The sexual assault on foreign correspondent Lara Logan in Cairo last week underscores the dangers facing many women who report from the world’s hotspots.
Veteran conflict reporter Judith Matloff discusses the issue at length in a 2007 article in the Columbia Journalism Review. (pdf)
“Female reporters are targets in lawless places where guns are common and punishment rare,” writes Matloff, who experienced a close call herself on assignment in Angola.
“War zones in particular seem to invite unwanted advances, and sometimes the creeps can be the drivers, guards, and even the sources that one depends on to do the job.”
Most troubling, says Matloff, is the number of incidents that go unreported. Fearing the loss of a beat or a job, many reporters keep quiet about sexual abuse.
“The compulsion to be part of the macho club is so fierce that women often don’t tell their bosses. Groping hands and lewd come-ons are stoically accepted as part of the job, especially in places where western women are viewed as promiscuous.”
Along with horror and disgust, news of the attack on Logan also brought about questions that I hope to find answers to in the coming days.
Firstly, what sort of security unit did CBS provide Logan with? I would imagine that in such a politically charged situation involving large crowds, CBS would outfit its reporters with an effective security detail. What is the safety protocol when sending a correspondent into a potentially explosive situation? If she wasn’t provided with necessary protection, why not?
Who were her attackers, and have any of them been detained by the soldiers who intervened? Along with an estimated 20 Egyptian soldiers, a brave group of women also came to Logan’s aid. Certainly, someone could identify at least one of the perpetrators.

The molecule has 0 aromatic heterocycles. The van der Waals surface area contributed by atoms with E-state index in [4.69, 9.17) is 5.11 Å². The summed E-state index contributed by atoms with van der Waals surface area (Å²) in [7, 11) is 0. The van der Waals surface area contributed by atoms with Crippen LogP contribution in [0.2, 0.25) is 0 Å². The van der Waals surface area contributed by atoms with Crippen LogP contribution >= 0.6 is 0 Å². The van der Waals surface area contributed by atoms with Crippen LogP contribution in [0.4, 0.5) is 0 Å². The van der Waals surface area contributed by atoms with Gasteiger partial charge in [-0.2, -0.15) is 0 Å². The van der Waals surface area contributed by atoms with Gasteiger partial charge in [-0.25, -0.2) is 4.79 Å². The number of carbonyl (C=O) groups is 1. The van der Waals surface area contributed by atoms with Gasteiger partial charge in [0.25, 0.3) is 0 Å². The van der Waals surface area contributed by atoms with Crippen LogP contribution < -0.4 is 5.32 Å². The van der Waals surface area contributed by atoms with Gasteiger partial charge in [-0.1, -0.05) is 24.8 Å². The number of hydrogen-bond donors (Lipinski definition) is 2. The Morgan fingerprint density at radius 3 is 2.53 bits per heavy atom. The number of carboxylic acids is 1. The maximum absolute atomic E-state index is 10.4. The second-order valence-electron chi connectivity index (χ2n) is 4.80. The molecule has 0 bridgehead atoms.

Finally, was the attack (like so many) a crime of opportunity carried out by thugs, or was Logan targeted because she was a journalist?
The Egypt protests have proven particularly tough for journalists, who have been threatened, roughed up and detained by pro-Mubarak forces. During the 18-day revolution, the Committee to Protect Journalists documented 140 attacks on the press. Logan herself was detained last week.
“We were heavily, heavily intimidated and bullied,” she told Charlie Rose. “Repeatedly followed, accused of being agents and spies for Israel. We didn’t even have our cameras with us at that point.”
Whatever the reason behind the assault, I applaud Logan’s decision to make it public. Logan is a high-profile journalist, and I hope her ordeal sends a wake-up call to news agencies and fellow journalists everywhere.
As Matloff puts it, “Women have risen to the top of war and foreign reportage. They run bureaus in dodgy places and do jobs that are just as dangerous as those that men do. But there is one area where they differ from the boys–sexual harassment and rape.”
To lessen the incidents of sexual assaults, media agencies must provide female correspondents with both the necessary sexual abuse awareness training before heading into the field, and with adequate security once on the ground.
But it is also up to female reporters to come forward about the threat of sexual abuse on the job. That we face additional vulnerabilities in the field is a sad reality, but it doesn’t diminish our ability as reporters and storytellers. Keeping silent does a disservice to women and to the profession.
Bravo to Logan for having the courage to turn a spotlight on this issue in spite of her personal tragedy.